You know those blog posts that make you want to burn down your house—and your life—because everything the writer owns/carries/does is excruciatingly perfect, with not even a molecule out of place? Yeah, this isn’t one of those posts.
It is yet another cautionary tale. [The first cautionary tale is here.]
One of the pens I purchased at the 2016 DC Pen Show was a Franklin-Christoph Model 45 XLV made from a Jonathon Brooks material. (Whoa! Who knew this was a thing?!). The pen’s body is a wonderful mix of purple and green and white with a subtle shimmer that suddenly wows you when the light is just right. In that vast, vast sea of pens that is the DC Pen Show, this is one of the two pens that called my name.
Add a little sunlight, and this…
becomes this. (Photos really don’t do this pen justice. But trust me, it’s a pocket-sized beauty.)
Jim Rouse, of Franklin-Christoph, outfitted it with a 1.1 mm steel nib, and filled the pen with Franklin-Christoph’s Midnight Emerald ink, at my request. After the tiniest of adjustments by Jim, the nib performed wonderfully—smooth, with just the right amount of wetness—and quickly became one of my favorite pens for doing my morning pages. I love the 1.1 mm stub because of the interest it adds to my handwriting, and it’s not a nib that I own many of. (Good choice, Mary!)
Here’s the scene. Last Sunday night, 10:45 pm. Husband and dogs are fast asleep, and have been for some time. I’ve ironed my clothes, made my lunch, and printed the week’s to-do lists. The weekend’s been a good one. I’m rested(ish) and ready to face Monday. But first, I need to lay out my morning pages journal and pick out a pen. That’s my nightly ritual.
Journal is taken from the desk drawer and I think, hmmmmmmm, which pen? After mentally cycling through all of the ones I have inked (too many), I decide to use the F-C Model 45. Lovely material, excellent nib, pretty ink. Perfect.
I should have gone to bed RIGHT THEN. But I didn’t. Nope.
Instead, I had a thought. A thought that quietly whispered, “There might not be enough ink left in that pen. You’d better check.”
So I checked. By opening the pen. At my desk. Over the carpet.
AS I WAS DOING IT, my brain clicked on, and screamed, “THIS PEN WAS EYEDROPPERED!!!” A hemorrhage of ink flowed from the body of the pen, onto my desk chair and the carpet. Midnight Emerald ink onto a light rose/taupe carpet. My, god!!
I stood frozen and horrified. This was not something you want to do five minutes before going to bed. Or ever, really.
I yelled for Fred—both for the need to confess my awful mistake and to have some help cleaning up the mess. He continued to sleep, blissfully unaware. I briefly considered running away.
(I wish I’d had the presence of mind to take pictures of the ink pooled on my desk chair and splattered from here to kingdom come, but all I could think of was, I’ve got to clean this up. Like, right now! So there’s no photographic evidence, but trust me, it was bad.)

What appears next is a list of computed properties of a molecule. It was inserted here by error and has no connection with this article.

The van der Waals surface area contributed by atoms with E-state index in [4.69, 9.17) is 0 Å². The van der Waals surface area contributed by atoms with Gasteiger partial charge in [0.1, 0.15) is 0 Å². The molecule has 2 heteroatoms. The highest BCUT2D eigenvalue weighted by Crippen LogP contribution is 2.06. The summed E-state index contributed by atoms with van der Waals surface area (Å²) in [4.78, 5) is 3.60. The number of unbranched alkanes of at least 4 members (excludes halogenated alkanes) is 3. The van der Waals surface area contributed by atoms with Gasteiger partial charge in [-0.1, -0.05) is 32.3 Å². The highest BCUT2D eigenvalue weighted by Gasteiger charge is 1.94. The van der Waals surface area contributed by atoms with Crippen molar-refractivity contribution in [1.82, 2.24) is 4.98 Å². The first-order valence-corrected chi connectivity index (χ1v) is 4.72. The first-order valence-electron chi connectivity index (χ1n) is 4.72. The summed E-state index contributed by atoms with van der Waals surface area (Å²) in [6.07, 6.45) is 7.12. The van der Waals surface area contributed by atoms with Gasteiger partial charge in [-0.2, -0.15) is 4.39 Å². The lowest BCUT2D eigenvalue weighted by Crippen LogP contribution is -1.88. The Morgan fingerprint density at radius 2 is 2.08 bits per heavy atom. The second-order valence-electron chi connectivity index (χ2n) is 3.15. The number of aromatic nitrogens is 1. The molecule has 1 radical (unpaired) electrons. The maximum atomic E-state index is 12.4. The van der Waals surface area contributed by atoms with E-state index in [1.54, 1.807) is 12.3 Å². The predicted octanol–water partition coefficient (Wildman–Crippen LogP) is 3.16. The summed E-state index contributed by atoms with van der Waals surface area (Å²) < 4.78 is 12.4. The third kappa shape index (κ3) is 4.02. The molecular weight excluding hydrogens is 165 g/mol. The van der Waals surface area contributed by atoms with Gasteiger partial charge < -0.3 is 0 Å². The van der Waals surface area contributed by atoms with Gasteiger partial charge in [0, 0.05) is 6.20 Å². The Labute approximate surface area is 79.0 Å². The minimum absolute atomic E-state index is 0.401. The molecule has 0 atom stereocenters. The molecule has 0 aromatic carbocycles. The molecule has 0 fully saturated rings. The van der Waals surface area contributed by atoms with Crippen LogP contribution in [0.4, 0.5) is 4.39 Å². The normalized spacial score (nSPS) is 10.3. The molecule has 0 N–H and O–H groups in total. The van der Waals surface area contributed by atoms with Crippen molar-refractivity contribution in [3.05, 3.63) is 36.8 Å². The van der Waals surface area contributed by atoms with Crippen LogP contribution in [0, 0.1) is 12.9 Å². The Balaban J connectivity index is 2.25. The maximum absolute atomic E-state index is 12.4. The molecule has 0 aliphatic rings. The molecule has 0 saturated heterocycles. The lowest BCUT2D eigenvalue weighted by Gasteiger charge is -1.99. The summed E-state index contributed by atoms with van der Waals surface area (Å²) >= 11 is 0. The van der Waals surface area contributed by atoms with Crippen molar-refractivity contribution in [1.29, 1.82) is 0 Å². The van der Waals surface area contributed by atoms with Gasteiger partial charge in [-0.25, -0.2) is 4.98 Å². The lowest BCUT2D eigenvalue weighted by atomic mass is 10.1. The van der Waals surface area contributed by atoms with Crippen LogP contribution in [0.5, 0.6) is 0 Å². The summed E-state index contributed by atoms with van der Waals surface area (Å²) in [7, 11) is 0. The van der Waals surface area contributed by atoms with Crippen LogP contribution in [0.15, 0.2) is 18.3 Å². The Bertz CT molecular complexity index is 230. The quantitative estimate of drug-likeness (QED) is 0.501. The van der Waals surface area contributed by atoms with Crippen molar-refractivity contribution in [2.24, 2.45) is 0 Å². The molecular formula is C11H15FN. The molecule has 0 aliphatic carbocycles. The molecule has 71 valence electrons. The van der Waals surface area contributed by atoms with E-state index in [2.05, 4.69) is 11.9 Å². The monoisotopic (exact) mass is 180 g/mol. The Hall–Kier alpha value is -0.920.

Using paper towels, I made short work of the puddle on my desk chair. The chair is cherry wood so the ink cleaned right off. Phew.
In my rush to sop up the spatters on the carpet, I unknowingly leaned into some of the stains with my knee and wound up adding still more ink to the carpet every time I knelt down to blot at the spillage. GAH!
After I blotted up all that I could, I remembered that I had a small bottle of Amodex in the hall closet. Amodex- an ink and stain remover! Yay!
I applied the magic solution, waited, blotted, and scrubbed. The stains lightened. But there were, it turns out, more stains than there was Amodex. I needed an industrial size bottle, not 30 mLs.
By now Fred was up. My yelling had finally penetrated his dreams and he bolted into the living room thinking I’d hurt myself badly enough to require an ambulance. When he saw the real problem, he was relieved that there was just a damaged carpet and not a damaged Mary. “Who cares?” he said, as I pointed to the drips and drabs and splotches.
Truth be told, the carpet has seen better days. Changing it out is on the to-do list. The dogs have not been kind to this decades old carpeting, so some ink spatters are probably the least of its worries. But still I dabbed and scrubbed, now using carpet cleaner and a toothbrush. The spots faded a little more but it quickly became clear that they would always remain to some degree. They would tell visitors that I’m into fountain pens. And that I’m an idiot.
“Go to bed,” Fred said, and so I did, the adrenalin still coursing though my body.
In the morning I decided that I sort of like them—the Jackson Pollackesque drops and dribbles. It’s only ink. The carpeting’s old. There are bigger problems. (New rule, though: ALL pens are opened over a sink.)
I decided, after a good night’s rest, that I’d share this cautionary tale. This tale of what not to do.
My stain. Your gain.